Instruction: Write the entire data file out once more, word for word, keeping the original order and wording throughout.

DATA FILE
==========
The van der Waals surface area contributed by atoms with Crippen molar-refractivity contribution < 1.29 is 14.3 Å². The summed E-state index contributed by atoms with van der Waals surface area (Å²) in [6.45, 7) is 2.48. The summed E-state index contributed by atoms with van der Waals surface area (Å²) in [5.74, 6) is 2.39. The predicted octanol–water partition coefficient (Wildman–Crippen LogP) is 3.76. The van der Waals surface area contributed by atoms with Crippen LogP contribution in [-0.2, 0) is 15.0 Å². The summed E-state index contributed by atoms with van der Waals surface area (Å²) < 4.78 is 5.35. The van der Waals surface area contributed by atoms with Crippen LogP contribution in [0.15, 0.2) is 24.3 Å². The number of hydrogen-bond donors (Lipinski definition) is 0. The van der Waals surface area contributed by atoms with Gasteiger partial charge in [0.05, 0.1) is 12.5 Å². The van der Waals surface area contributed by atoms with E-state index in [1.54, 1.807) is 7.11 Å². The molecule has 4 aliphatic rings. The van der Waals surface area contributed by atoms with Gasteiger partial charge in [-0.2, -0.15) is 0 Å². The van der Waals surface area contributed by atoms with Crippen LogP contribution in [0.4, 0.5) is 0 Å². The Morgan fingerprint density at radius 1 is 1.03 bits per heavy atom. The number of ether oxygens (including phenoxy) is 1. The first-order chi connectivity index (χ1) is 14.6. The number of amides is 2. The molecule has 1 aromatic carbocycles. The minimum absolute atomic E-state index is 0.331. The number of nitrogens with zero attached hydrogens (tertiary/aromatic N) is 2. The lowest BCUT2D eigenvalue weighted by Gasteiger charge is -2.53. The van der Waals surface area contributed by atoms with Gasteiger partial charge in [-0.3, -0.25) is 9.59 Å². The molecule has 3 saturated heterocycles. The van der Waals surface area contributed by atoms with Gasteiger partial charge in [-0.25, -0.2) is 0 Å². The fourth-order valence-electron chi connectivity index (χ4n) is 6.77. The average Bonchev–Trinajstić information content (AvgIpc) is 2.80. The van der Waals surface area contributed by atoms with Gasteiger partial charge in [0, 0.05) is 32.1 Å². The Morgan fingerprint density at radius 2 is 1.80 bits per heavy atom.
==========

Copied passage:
The van der Waals surface area contributed by atoms with Crippen molar-refractivity contribution < 1.29 is 14.3 Å². The summed E-state index contributed by atoms with van der Waals surface area (Å²) in [6.45, 7) is 2.48. The summed E-state index contributed by atoms with van der Waals surface area (Å²) in [5.74, 6) is 2.39. The predicted octanol–water partition coefficient (Wildman–Crippen LogP) is 3.76. The van der Waals surface area contributed by atoms with Crippen LogP contribution in [-0.2, 0) is 15.0 Å². The summed E-state index contributed by atoms with van der Waals surface area (Å²) < 4.78 is 5.35. The van der Waals surface area contributed by atoms with Crippen LogP contribution in [0.15, 0.2) is 24.3 Å². The number of hydrogen-bond donors (Lipinski definition) is 0. The van der Waals surface area contributed by atoms with Gasteiger partial charge in [0.05, 0.1) is 12.5 Å². The van der Waals surface area contributed by atoms with E-state index in [1.54, 1.807) is 7.11 Å². The molecule has 4 aliphatic rings. The van der Waals surface area contributed by atoms with Gasteiger partial charge in [-0.2, -0.15) is 0 Å². The van der Waals surface area contributed by atoms with Crippen LogP contribution in [0.4, 0.5) is 0 Å². The Morgan fingerprint density at radius 1 is 1.03 bits per heavy atom. The number of ether oxygens (including phenoxy) is 1. The first-order chi connectivity index (χ1) is 14.6. The number of amides is 2. The molecule has 1 aromatic carbocycles. The minimum absolute atomic E-state index is 0.331. The number of nitrogens with zero attached hydrogens (tertiary/aromatic N) is 2. The lowest BCUT2D eigenvalue weighted by Gasteiger charge is -2.53. The van der Waals surface area contributed by atoms with Gasteiger partial charge in [-0.3, -0.25) is 9.59 Å². The molecule has 3 saturated heterocycles. The van der Waals surface area contributed by atoms with Gasteiger partial charge in [-0.25, -0.2) is 0 Å². The fourth-order valence-electron chi connectivity index (χ4n) is 6.77. The average Bonchev–Trinajstić information content (AvgIpc) is 2.80. The van der Waals surface area contributed by atoms with Gasteiger partial charge in [0, 0.05) is 32.1 Å². The Morgan fingerprint density at radius 2 is 1.80 bits per heavy atom.